Explaining the Explainer (animation for marketing)

Guest post by friend and digital smarty, Susanne Schantz, Co-Founder of Small Island Studio

You may have noticed a small explosion in the number of animated videos on the web lately. They are everywhere now, especially the (sort of) ubiquitous one-minute ‘Explainer Video’. Why are animated videos so compelling, and so Zeitgeist right now? What makes an animation better than regular video at conveying a complicated idea and making it memorable?

The example that springs immediately to mind comes from the fantastic TED speech given in 2006 by Sir Ken Robinson called “Schools Kill Creativity.” It was an epic speech. First of all it’s important to note that Ken is one of life’s gifted speakers, with a gentle, Monty-Pythonesque style of talking that pulls you into the topic, using humour, a depth of knowledge and his incredibly sharp intellect to make you listen with more attention than you naturally would.

So watching that speech was compelling. I became a bit of a disciple of the topic after viewing it, and would demand friends, family, colleagues all watch it as well. Then one day, while searching it out on Google for the umpteenth time to show to yet another person, I saw that there was a new speech by Sir Ken in the results, created by “RSA Animate.”

So of course I looked. And suddenly, what had been an interesting topic became unbelievably compelling.

The RSA (Great Britain’s ‘Royal Society of Arts’) had created an animation of a Sir Ken speech, in a style known as “progressive illustration.”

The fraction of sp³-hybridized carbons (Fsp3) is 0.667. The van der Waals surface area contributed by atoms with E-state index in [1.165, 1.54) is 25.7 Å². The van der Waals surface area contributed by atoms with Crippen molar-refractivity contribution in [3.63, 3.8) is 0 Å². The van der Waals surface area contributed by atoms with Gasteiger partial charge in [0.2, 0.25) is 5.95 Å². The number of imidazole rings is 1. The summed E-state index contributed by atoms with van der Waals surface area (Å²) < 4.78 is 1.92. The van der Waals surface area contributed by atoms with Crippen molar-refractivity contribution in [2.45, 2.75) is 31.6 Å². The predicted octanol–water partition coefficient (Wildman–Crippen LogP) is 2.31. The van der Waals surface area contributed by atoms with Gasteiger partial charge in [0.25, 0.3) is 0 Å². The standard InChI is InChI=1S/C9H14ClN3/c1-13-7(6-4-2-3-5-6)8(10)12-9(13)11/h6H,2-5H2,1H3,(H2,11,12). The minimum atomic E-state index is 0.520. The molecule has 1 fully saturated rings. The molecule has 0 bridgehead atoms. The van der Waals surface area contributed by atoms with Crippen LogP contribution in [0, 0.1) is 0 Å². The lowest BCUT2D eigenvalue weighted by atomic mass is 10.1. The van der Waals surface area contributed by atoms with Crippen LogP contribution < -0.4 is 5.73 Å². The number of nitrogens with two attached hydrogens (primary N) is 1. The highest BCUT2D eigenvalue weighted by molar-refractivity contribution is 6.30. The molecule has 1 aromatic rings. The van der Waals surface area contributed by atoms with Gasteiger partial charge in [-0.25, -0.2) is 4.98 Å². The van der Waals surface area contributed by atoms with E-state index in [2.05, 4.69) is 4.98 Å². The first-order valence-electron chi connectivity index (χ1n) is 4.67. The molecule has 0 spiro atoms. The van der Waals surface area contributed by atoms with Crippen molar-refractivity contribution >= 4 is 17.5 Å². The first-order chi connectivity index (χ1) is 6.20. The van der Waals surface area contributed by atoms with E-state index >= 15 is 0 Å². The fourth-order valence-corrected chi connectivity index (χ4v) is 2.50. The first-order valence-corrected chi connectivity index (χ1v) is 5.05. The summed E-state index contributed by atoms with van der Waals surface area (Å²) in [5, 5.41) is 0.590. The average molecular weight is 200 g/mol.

Adding visuals to words is hardly a new idea; currently it’s huge in the modern digital space (just look at the explosion of Infographics). But in this case, adding motion and graphics to what was already a great speech (good writing still matters) perfectly demonstrates the power that animation can have in a business context.

The “Explainer” video business has been born on the back of this idea. There are dozens of companies that have sprung up (our own, Small Island Studio, among them) to provide companies with one-minute long videos to explain complex ideas and concepts in a simple, easy to consume and memorable format.

Explainer Videos have become popular for a bunch of reasons; their short, web-friendly format makes them easy to use across all types of mediums (and they work well on mobile), and the flexibility of animation means it can tackle a wide variety of topics without the limitations of live action.

And what’s in store for this space is even more compelling from a marketer’s point of view. Adding interactive elements, which compel the watcher to get involved with the video, will increase retention substantially. Gamification, the process of adding game design elements and game thinking/mechanics, will create a competitive environment among viewers, giving them a sense of ownership over the content that will be hard to match.